My procedure is in the afternoon. Can I eat or drink in the morning?
To ensure patient safety, it is important that the stomach is empty. Any food or liquid in the stomach at the time of the procedure places the patient at risk of aspirating those contents into the lungs-a serious situation which could require hospitalization. If you have an afternoon appointment, you may drink water up to 6 hours prior to your procedure.
I ate breakfast (lunch or dinner) today. Is that okay?
It is important that your stomach is completely empty for any endoscopic procedure performed under sedation as discussed above. It is also extremely important that your colon is clean for any examination of the lower GI tract. If the preparation instructions were not followed properly, residual stool may remain in the colon and hide important findings from the examining physician and consequently from you. In some cases, you may have to repeat the preparation and the exam. If you accidentally eat any solid food the day before your exam, please call and ask to speak with a member of the nursing staff. You may be asked to reschedule your procedure.
I don't have a ride. Is that okay?
If you do not have a ride or a responsible adult to accompany you home, we will be unable to do your procedure. The effects of the medications used for sedation by our clinical staff may include sleepiness, delayed reaction/reflex times, and transitory confusion. These effects may last the remainder of the day after your procedure. This is a patient safety and legal liability issue and is not open for negotiation.
How many days prior to my procedure should I discontinue my Coumadin (or other blood thinning medications)?
Patients on any type of anti-coagulant therapy must direct that question to the physician that placed them on the medication. Generally speaking, you should quit taking your blood thinning medication 5-7 days prior to your procedure but you must check with the prescribing physician to ensure that it is safe for you to do so.
What medications can I take the day before and the day of my procedure?
The day prior to your procedure take your medications the way you normally would. However, for those patients taking any type of bowel cleansing preparation, be advised that you may undergo a prolonged period of diarrhea that may flush oral medications out of your system before they have time to take effect. The morning of your procedure you are encouraged to take any blood pressure or heart medications you may be on with a small sip of water. You can hold most other medications and take them once your procedure has been completed. If you have questions about a specific medication(s), please call a member of our clinical staff.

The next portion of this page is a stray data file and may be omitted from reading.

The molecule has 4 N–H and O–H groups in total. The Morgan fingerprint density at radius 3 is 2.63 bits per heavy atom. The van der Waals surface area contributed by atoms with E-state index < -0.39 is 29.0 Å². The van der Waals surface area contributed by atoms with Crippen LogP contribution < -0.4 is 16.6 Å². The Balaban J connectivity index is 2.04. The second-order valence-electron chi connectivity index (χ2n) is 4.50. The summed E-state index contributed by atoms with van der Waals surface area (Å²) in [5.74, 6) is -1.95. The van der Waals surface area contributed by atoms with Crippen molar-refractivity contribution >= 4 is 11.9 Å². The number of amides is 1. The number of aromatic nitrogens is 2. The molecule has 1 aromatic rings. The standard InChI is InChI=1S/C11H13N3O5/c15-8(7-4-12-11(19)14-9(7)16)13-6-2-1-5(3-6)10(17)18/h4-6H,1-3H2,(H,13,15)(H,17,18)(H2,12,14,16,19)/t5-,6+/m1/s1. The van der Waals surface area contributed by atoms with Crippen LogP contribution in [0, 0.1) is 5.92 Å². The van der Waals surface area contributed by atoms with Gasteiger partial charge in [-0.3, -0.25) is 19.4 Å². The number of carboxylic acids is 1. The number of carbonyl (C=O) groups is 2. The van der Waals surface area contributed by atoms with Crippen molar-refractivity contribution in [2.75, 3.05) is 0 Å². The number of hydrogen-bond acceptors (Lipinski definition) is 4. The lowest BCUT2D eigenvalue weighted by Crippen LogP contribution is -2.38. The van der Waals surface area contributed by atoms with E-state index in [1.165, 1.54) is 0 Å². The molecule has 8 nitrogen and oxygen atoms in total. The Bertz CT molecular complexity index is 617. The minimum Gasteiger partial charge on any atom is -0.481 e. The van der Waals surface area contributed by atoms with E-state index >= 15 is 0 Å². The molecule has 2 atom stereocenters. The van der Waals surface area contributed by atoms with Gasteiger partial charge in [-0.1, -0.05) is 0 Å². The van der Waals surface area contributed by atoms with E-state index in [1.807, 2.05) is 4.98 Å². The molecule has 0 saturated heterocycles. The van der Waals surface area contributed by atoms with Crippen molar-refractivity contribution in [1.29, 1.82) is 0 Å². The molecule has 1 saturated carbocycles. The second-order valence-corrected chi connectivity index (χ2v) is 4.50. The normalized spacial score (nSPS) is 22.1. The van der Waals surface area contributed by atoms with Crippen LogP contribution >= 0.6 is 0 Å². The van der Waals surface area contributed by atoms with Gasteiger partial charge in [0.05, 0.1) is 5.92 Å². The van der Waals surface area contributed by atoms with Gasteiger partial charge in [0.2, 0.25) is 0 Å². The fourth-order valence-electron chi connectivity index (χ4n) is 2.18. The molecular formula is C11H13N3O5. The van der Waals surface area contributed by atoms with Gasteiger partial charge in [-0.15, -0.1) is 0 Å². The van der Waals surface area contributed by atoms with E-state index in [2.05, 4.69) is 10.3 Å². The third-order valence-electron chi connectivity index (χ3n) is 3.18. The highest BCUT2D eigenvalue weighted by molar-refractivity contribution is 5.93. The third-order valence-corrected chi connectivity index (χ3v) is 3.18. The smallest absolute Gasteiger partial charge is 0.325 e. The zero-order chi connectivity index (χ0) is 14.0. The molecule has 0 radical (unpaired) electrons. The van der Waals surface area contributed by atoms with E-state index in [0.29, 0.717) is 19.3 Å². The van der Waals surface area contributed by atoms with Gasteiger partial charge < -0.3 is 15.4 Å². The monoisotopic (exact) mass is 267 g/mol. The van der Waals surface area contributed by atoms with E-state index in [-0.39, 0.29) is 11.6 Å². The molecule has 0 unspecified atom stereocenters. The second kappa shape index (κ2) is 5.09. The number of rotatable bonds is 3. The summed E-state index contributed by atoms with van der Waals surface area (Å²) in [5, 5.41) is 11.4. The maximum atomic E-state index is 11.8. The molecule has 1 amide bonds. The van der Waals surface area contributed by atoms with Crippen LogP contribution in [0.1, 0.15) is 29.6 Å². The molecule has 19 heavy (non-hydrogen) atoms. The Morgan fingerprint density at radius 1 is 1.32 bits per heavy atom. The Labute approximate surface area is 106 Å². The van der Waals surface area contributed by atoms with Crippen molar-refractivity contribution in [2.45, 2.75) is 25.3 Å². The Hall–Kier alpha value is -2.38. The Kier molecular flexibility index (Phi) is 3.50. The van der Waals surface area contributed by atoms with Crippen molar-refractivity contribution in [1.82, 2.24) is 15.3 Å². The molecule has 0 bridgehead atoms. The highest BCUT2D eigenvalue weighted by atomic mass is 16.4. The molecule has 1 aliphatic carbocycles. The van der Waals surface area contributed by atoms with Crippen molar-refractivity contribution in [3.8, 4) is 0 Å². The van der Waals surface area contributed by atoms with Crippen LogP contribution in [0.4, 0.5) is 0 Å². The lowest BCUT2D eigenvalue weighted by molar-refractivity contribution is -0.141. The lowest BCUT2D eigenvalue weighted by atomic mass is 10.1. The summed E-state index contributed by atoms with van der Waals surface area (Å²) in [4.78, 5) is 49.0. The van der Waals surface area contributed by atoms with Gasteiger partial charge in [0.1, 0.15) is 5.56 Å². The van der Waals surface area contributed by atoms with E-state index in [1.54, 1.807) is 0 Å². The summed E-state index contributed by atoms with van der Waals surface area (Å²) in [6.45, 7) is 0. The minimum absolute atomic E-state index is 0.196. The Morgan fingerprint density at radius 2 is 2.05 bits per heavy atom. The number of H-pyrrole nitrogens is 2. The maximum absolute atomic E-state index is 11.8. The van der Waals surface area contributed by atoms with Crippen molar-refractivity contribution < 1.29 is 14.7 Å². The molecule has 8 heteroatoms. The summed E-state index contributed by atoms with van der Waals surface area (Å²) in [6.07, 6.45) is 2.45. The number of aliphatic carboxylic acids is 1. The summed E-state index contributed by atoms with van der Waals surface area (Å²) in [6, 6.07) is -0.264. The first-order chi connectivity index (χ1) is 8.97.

I am diabetic. Do I take my insulin?
Please check your blood sugar the morning of your procedure as you normally would. Keeping in mind that you are fasting, you may take one-half of your normal insulin dose but you should be directed by your blood sugar reading. If you have any questions about your diabetes management in conjunction with your fast for your endoscopic procedure, please consult with your primary physician.
I am on pain medication. Can I take it prior to my procedure?
Many prescription pain medications can adversely affect the medications we use for sedation and for that reason we recommend that the day of your procedure you delay taking your pain medication until after your procedure has been completed. If you have any questions, please call a member of our clinical staff.
I am having my menstrual period. Should I reschedule my colonoscopy appointment?
No. Your menstrual period will not interfere with your physician's ability to complete your procedure.
May I continue taking my iron tablets?
No. Iron can cause the formation of dark-colored stools which can make it difficult for the physician to complete your colonoscopy if your preparation is less than optimal. We recommend you stop taking your oral iron supplements at least one week prior to your procedure.
I have been on aspirin therapy for my heart. Should I continue to take it?
Aspirin has the same effect as many of the other blood-thinning medications. Routine aspirin use prevents blood platelets from sticking together. As such, it is requested that you stop your aspirin use for 3-5 days prior to your procedure.
I am having a colonoscopy tomorrow. I started my colon preparation on time but now I am experiencing diarrhea and/or a bloated feeling. What should I do?
Nausea, vomiting and a sense of fullness or bloating can occur anytime after beginning your colon preparation. However, it is important that you drink all the preparation because in addition to cleansing your colon, it is replacing the electrolytes your body is losing through the diarrhea. For most people, taking an hour break from the preparation will usually help. Then continue taking the preparation as ordered. If the vomiting returns or symptoms get worse, please call the GI Fellow on call as indicated in your preparation instruction sheet.
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Learn more about colorectal cancer care and support services at MedStar Georgetown:
- General Instructions for Patients Undergoing Colonoscopies
- Colorectal Cancer treatment
- Genetic Counseling Services